It’s always a busy time in a hospital just before any weekends, let alone the long weekends or the Thanksgiving long weekend where most people want to be able to return homes and spend this time with their loved ones and families.
But most people don’t realize that hospital admissions sometimes spike after these long weekends or family oriented holidays in the acute mental health unit.
While it is a time to bring families together to enjoy each others companies, it can also be a time of stress – as any memories related to their families may bring up more stress than joy, especially if their upbringing was not pleasant, associated with trauma or other childhood abuse. Yet at other times, the lack of family to see at this time may trigger depression.
Recently, numerous reports and studies have been released describing the possible association between isolation and serious health concerns in the elderly. These health concerns can range from depression and dementia to hypertension and myocardial infarction.
Do we really need a study to demonstrate isolation is bad for health?
As we invest more funding in mental health, I can’t help but think we need more resources to support families, teach them how to support each other, learn how to function as family and build strong and healthy relationships. This may differ in different cultures but the goal is to improve the health of all individuals living within a single unit of a family structure – that they all feel supported and happy.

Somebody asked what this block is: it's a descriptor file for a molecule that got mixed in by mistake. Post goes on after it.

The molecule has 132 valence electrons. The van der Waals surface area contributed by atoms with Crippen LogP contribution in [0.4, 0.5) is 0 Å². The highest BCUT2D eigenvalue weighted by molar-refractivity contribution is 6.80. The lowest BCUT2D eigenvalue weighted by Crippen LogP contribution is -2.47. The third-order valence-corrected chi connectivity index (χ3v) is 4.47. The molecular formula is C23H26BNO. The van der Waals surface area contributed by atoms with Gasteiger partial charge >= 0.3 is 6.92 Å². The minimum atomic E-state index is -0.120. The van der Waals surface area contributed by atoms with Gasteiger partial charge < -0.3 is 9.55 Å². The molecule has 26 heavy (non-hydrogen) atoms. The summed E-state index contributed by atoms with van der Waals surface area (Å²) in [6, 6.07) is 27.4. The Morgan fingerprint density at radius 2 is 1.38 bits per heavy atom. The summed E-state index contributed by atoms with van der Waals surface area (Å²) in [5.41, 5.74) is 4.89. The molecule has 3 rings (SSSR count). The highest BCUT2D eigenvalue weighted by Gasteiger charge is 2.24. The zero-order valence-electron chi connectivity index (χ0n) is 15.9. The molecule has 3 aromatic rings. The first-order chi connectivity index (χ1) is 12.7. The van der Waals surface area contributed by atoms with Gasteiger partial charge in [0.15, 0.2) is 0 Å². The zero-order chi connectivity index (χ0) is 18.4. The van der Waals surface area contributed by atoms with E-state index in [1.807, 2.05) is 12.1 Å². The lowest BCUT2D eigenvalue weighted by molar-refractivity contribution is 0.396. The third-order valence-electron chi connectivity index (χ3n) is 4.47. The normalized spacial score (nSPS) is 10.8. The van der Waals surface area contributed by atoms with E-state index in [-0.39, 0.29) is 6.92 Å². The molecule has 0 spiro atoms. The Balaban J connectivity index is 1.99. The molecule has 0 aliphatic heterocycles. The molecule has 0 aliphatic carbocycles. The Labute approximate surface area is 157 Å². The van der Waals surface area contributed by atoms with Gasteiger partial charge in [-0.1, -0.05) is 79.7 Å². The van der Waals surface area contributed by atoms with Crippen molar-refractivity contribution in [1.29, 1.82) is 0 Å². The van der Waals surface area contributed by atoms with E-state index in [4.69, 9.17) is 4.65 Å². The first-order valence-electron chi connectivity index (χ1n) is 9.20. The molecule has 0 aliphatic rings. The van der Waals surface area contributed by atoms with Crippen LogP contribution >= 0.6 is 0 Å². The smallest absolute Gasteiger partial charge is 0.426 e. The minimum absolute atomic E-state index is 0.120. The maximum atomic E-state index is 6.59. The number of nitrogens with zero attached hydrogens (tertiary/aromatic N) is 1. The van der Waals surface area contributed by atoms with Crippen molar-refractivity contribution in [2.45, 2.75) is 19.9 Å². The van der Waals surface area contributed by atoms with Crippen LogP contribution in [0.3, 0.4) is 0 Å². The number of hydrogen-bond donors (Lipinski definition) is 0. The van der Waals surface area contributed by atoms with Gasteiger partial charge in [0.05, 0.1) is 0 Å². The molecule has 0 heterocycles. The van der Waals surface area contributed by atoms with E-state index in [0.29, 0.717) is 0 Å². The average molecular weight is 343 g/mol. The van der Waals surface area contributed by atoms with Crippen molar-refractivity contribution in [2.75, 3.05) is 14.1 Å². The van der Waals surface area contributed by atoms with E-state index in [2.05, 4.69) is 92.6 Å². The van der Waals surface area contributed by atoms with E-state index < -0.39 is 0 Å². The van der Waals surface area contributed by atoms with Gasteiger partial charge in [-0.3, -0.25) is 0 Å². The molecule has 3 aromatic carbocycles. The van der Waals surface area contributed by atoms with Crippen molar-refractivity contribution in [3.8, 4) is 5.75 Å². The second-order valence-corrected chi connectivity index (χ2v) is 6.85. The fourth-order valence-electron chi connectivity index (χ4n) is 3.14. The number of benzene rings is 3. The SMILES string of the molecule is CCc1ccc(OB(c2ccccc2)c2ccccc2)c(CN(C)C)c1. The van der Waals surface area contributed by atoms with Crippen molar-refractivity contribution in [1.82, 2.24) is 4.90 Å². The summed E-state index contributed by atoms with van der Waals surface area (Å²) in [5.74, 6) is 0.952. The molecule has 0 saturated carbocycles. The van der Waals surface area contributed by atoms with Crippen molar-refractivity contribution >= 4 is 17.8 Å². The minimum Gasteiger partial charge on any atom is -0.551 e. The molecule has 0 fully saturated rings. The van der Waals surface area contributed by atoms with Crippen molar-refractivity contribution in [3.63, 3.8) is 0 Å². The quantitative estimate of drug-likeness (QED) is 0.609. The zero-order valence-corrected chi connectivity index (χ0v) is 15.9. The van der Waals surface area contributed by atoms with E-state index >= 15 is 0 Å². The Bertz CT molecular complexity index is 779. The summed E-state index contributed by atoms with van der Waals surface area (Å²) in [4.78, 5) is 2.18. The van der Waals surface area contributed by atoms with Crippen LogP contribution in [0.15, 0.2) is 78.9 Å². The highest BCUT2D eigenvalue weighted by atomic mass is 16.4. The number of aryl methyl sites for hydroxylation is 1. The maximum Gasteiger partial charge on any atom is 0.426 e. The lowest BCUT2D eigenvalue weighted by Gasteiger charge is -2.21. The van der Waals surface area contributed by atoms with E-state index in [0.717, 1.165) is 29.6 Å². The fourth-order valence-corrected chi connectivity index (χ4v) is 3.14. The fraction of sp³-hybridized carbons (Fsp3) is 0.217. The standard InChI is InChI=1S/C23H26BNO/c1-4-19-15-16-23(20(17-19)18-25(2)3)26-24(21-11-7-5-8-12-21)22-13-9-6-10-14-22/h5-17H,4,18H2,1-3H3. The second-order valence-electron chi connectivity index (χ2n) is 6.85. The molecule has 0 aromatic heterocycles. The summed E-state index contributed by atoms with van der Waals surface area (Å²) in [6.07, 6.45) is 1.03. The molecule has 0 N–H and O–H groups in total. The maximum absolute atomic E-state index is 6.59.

After all, a family structure is a mini unit of our society and many mental health issues may begin at the home of a dysfunctional family. Some individuals learn to cope better than others. Others who struggle to cope are at higher risk of mental health diseases.
There are many medications used in mental health but as a pharmacist, I am the first to say that they should not be first line treatment without exploring other options, don’t offer a holistic solution and often have many unwanted side effects.
There are also many emerging psychotherapy such as cognitive behavior therapy, dialectical behaviour therapy and problem solving therapy that may offer more promising results. Yet they are not widely available and are perhaps costly to offer to the public. What about incorporating some of these strategies in our education for the next generation?
As we come together to celebrate the family reunion, it is an opportunity to foster stronger bonds within our family structure. And if we know someone who’s family is not close by to spend time with, is there a way to reach out to offer our support such as donating or volunteering at a food bank?
Happy Thanksgiving to all my Canadian friends and families!